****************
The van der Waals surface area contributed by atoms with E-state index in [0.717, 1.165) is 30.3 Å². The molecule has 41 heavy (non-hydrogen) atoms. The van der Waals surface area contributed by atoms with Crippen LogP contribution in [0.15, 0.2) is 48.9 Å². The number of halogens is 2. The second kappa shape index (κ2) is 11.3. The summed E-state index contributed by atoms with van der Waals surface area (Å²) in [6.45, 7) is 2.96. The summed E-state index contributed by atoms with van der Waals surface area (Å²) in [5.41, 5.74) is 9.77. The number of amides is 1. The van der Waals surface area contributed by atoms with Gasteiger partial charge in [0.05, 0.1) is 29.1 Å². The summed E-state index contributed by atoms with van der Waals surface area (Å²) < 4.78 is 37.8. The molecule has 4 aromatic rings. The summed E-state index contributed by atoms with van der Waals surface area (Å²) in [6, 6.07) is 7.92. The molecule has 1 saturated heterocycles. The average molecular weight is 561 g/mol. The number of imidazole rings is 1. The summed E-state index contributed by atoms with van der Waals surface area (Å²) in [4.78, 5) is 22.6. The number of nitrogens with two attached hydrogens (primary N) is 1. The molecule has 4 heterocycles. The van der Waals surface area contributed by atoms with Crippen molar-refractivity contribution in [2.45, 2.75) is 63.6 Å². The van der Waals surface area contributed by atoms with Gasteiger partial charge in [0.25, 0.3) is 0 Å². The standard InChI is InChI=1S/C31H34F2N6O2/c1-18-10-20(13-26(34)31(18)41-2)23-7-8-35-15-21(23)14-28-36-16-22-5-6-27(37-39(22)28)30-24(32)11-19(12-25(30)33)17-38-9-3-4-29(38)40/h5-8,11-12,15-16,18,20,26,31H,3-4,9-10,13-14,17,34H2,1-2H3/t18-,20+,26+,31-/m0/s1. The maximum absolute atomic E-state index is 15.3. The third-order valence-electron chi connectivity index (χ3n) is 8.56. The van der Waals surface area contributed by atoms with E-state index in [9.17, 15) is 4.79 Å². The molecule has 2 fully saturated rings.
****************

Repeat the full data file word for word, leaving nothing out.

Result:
The van der Waals surface area contributed by atoms with E-state index in [0.717, 1.165) is 30.3 Å². The molecule has 41 heavy (non-hydrogen) atoms. The van der Waals surface area contributed by atoms with Crippen LogP contribution in [0.15, 0.2) is 48.9 Å². The number of halogens is 2. The second kappa shape index (κ2) is 11.3. The summed E-state index contributed by atoms with van der Waals surface area (Å²) in [6.45, 7) is 2.96. The summed E-state index contributed by atoms with van der Waals surface area (Å²) in [5.41, 5.74) is 9.77. The number of amides is 1. The van der Waals surface area contributed by atoms with Gasteiger partial charge in [0.05, 0.1) is 29.1 Å². The summed E-state index contributed by atoms with van der Waals surface area (Å²) < 4.78 is 37.8. The molecule has 4 aromatic rings. The summed E-state index contributed by atoms with van der Waals surface area (Å²) in [6, 6.07) is 7.92. The molecule has 1 saturated heterocycles. The average molecular weight is 561 g/mol. The number of imidazole rings is 1. The summed E-state index contributed by atoms with van der Waals surface area (Å²) in [4.78, 5) is 22.6. The number of nitrogens with two attached hydrogens (primary N) is 1. The molecule has 4 heterocycles. The van der Waals surface area contributed by atoms with Crippen molar-refractivity contribution in [2.45, 2.75) is 63.6 Å². The van der Waals surface area contributed by atoms with Gasteiger partial charge in [0.25, 0.3) is 0 Å². The standard InChI is InChI=1S/C31H34F2N6O2/c1-18-10-20(13-26(34)31(18)41-2)23-7-8-35-15-21(23)14-28-36-16-22-5-6-27(37-39(22)28)30-24(32)11-19(12-25(30)33)17-38-9-3-4-29(38)40/h5-8,11-12,15-16,18,20,26,31H,3-4,9-10,13-14,17,34H2,1-2H3/t18-,20+,26+,31-/m0/s1. The maximum absolute atomic E-state index is 15.3. The third-order valence-electron chi connectivity index (χ3n) is 8.56. The van der Waals surface area contributed by atoms with E-state index in [9.17, 15) is 4.79 Å². The molecule has 2 fully saturated rings.